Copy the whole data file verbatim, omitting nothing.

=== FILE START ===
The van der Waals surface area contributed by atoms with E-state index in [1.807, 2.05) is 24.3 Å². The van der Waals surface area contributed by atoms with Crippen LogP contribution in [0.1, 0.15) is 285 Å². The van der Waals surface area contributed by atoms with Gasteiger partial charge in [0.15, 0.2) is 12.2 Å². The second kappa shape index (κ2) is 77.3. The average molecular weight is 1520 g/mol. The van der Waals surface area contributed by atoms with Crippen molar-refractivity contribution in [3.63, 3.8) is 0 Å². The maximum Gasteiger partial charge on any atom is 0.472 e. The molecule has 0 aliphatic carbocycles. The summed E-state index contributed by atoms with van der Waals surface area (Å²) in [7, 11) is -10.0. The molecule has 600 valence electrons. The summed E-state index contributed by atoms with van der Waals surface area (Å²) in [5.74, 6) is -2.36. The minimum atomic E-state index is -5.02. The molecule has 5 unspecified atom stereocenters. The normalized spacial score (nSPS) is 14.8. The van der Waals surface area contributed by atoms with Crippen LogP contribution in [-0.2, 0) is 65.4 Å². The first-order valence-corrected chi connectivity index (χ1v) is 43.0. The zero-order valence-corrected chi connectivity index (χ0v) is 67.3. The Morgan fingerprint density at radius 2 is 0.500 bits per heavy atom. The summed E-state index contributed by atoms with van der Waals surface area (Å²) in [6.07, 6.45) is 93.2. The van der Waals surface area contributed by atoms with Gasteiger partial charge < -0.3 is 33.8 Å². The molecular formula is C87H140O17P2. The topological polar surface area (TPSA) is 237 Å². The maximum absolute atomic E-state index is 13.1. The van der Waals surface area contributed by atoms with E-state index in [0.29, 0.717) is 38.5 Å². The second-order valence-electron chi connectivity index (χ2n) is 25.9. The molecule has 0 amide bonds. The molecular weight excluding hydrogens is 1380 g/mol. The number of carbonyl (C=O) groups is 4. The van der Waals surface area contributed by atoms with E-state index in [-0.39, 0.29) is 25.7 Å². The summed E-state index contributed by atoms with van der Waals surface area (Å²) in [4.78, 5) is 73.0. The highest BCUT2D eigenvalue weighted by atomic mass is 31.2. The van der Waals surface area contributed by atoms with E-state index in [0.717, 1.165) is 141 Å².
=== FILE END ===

The van der Waals surface area contributed by atoms with E-state index in [1.807, 2.05) is 24.3 Å². The van der Waals surface area contributed by atoms with Crippen LogP contribution in [0.1, 0.15) is 285 Å². The van der Waals surface area contributed by atoms with Gasteiger partial charge in [0.15, 0.2) is 12.2 Å². The second kappa shape index (κ2) is 77.3. The average molecular weight is 1520 g/mol. The van der Waals surface area contributed by atoms with Crippen molar-refractivity contribution in [3.63, 3.8) is 0 Å². The maximum Gasteiger partial charge on any atom is 0.472 e. The molecule has 0 aliphatic carbocycles. The summed E-state index contributed by atoms with van der Waals surface area (Å²) in [7, 11) is -10.0. The molecule has 600 valence electrons. The summed E-state index contributed by atoms with van der Waals surface area (Å²) in [5.74, 6) is -2.36. The minimum atomic E-state index is -5.02. The molecule has 5 unspecified atom stereocenters. The normalized spacial score (nSPS) is 14.8. The van der Waals surface area contributed by atoms with Crippen LogP contribution in [-0.2, 0) is 65.4 Å². The first-order valence-corrected chi connectivity index (χ1v) is 43.0. The zero-order valence-corrected chi connectivity index (χ0v) is 67.3. The Morgan fingerprint density at radius 2 is 0.500 bits per heavy atom. The summed E-state index contributed by atoms with van der Waals surface area (Å²) in [6.07, 6.45) is 93.2. The van der Waals surface area contributed by atoms with Gasteiger partial charge < -0.3 is 33.8 Å². The molecular formula is C87H140O17P2. The topological polar surface area (TPSA) is 237 Å². The maximum absolute atomic E-state index is 13.1. The van der Waals surface area contributed by atoms with E-state index in [0.29, 0.717) is 38.5 Å². The second-order valence-electron chi connectivity index (χ2n) is 25.9. The molecule has 0 amide bonds. The molecular weight excluding hydrogens is 1380 g/mol. The number of carbonyl (C=O) groups is 4. The van der Waals surface area contributed by atoms with E-state index in [-0.39, 0.29) is 25.7 Å². The summed E-state index contributed by atoms with van der Waals surface area (Å²) in [4.78, 5) is 73.0. The highest BCUT2D eigenvalue weighted by atomic mass is 31.2. The van der Waals surface area contributed by atoms with E-state index in [0.717, 1.165) is 141 Å².